Page 1:Introduction & Overview
Page 2:Interaction Of The Heat Spreader & Heat Sink
Page 3:Thermal Paste: How It Works & How You Should Apply It
Page 4:Special Case: Cooling Your Graphics Card
Page 5:Special Case: Thermal Pads & Backplate Cooling
Page 6:Liquid Metal & Its Limits
Page 7:Test Setup & Measurement Methods
Page 8:Results: Closed-Loop Liquid Cooler; High Mounting Pressure
Page 9:Results: Air Cooler; High Mounting Pressure
Page 10:Results: CPU Air Cooler; Low Mounting Pressure
Page 11:Results: Air-Cooled GPU; Medium Mounting Pressure
Page 12:Results: Viscosity
Page 13:Results: Usability
Page 14:Summary & Conclusion
Summary & Conclusion
In the end, it doesn't necessarily matter how much you paid for your paste, or what thermal conductivity its manufacturer claims on the package. More important is the how: your application method makes or breaks this process.
Some of the pastes we tested remain classics, and are even relatively inexpensive. It only follows, then, that we'd caution you against spending big on a brand new paste that'll only make a temperature difference of 1 to 2 Kelvin. If that sort of delta plays a significant role in your overclock, you're courting disaster. Sufficient airflow through the enclosure should ensure that you're never dependent on a particularly high-performance thermal compound.
More hardcore overclockers tuning their systems competitively, or quiet computing enthusiasts who spin their fans down as low as possible for better acoustics might want to give more thought to their paste of choice. Even a majority of power users, however, should focus on a paste’s ease of use, leaning toward the softer compounds. A flawed application typically impacts thermal performance much more than the difference between pricey and value-oriented pastes ever could.
Graphics card cooling has its own set of rules. The optimized tightening of screws, the use of better thermal paste, and a more careful application of said paste (usually not possible during mass production) can all contribute to measurable gains. Furthermore, it is a good idea to include your card's backplate in the overall cooling solution, as this step is almost always worth the effort. In addition, it would be wise to question existing fan curves, and appropriately adjust them to any temperature changes. Just remember that modifying the fan curve makes the most sense after tuning your card's backplate, since you could see augmented cooling on components back there, such as memory modules.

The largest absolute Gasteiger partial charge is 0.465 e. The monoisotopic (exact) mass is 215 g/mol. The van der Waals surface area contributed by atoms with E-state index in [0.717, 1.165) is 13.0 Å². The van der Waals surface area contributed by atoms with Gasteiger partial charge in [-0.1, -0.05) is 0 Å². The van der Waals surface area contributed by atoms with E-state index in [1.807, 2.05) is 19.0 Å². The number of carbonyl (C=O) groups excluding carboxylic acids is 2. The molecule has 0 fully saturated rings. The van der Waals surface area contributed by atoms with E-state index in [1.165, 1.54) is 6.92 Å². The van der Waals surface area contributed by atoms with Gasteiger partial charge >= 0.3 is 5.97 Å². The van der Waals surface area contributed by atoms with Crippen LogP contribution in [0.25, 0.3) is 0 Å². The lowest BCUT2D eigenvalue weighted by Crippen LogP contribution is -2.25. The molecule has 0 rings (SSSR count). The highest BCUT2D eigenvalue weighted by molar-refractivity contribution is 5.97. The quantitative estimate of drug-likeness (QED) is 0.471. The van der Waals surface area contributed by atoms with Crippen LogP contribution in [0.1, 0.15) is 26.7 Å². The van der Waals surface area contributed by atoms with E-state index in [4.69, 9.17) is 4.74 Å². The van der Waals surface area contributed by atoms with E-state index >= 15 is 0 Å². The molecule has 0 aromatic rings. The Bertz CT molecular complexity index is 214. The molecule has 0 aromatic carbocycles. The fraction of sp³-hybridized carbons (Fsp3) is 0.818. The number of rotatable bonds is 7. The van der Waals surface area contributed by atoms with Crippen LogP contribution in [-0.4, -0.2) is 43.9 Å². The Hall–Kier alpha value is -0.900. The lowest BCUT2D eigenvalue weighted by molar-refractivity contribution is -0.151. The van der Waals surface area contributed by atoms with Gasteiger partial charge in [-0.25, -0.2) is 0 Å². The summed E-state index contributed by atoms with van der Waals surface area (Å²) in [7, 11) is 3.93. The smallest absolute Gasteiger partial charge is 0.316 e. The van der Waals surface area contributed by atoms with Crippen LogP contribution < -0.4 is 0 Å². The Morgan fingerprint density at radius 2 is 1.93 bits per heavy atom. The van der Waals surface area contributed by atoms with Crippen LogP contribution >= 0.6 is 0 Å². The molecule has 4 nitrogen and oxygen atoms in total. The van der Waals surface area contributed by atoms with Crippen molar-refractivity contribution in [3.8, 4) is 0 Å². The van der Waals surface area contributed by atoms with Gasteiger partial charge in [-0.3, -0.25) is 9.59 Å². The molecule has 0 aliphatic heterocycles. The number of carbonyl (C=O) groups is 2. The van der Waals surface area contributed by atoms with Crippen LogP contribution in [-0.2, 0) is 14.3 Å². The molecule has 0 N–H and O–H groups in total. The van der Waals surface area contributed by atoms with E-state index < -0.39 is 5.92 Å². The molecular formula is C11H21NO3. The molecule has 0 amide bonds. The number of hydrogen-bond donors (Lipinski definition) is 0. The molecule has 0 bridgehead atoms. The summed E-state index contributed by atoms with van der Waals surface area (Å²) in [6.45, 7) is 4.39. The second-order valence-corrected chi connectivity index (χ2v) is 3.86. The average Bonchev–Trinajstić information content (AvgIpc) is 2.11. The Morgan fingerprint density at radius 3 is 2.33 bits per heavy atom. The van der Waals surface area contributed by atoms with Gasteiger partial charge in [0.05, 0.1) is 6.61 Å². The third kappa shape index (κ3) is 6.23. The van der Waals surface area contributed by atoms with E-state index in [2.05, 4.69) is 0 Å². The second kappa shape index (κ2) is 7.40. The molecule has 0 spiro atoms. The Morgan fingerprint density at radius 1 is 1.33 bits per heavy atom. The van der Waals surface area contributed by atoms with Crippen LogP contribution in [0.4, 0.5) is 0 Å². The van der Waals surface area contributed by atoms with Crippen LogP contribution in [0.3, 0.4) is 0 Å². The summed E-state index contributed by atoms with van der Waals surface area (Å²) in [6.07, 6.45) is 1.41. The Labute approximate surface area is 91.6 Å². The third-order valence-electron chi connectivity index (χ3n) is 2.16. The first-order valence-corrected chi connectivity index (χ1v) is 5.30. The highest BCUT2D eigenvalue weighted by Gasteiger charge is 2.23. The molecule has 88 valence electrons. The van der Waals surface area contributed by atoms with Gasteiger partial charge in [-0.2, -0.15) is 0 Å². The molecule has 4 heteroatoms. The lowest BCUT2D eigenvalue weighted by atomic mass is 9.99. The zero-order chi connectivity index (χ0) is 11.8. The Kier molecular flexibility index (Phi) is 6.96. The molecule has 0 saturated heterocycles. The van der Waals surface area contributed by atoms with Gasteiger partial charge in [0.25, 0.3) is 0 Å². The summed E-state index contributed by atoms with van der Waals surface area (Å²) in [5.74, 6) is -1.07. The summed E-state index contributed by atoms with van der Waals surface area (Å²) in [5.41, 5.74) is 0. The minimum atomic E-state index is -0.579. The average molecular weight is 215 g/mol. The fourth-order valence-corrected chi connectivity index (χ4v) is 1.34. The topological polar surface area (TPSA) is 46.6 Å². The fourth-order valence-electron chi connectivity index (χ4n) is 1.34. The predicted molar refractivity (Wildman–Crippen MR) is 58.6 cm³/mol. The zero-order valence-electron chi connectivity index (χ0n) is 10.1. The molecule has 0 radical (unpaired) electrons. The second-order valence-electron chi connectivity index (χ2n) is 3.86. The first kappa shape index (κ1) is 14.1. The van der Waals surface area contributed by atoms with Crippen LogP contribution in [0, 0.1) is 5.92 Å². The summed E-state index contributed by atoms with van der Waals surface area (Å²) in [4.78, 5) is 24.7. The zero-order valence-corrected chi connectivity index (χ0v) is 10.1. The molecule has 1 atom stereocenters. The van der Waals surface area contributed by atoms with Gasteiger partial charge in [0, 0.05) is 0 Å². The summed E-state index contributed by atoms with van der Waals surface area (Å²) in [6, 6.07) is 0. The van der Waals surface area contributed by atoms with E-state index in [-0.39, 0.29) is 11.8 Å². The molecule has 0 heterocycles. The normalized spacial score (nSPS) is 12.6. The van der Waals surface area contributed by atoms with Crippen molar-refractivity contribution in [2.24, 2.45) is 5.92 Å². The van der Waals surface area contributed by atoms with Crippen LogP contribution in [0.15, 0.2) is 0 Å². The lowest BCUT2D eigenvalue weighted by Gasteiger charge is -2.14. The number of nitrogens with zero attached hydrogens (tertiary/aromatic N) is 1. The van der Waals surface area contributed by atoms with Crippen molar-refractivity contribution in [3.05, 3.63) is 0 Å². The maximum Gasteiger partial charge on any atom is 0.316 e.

Whether you're buying paste for your CPU or GPU, do plenty of research first. This is a comprehensive list, but new products come out all of the time.
MORE: Best CPU Cooling
MORE: All Cooling Content
- Introduction & Overview
- Interaction Of The Heat Spreader & Heat Sink
- Thermal Paste: How It Works & How You Should Apply It
- Special Case: Cooling Your Graphics Card
- Special Case: Thermal Pads & Backplate Cooling
- Liquid Metal & Its Limits
- Test Setup & Measurement Methods
- Results: Closed-Loop Liquid Cooler; High Mounting Pressure
- Results: Air Cooler; High Mounting Pressure
- Results: CPU Air Cooler; Low Mounting Pressure
- Results: Air-Cooled GPU; Medium Mounting Pressure
- Results: Viscosity
- Results: Usability
- Summary & Conclusion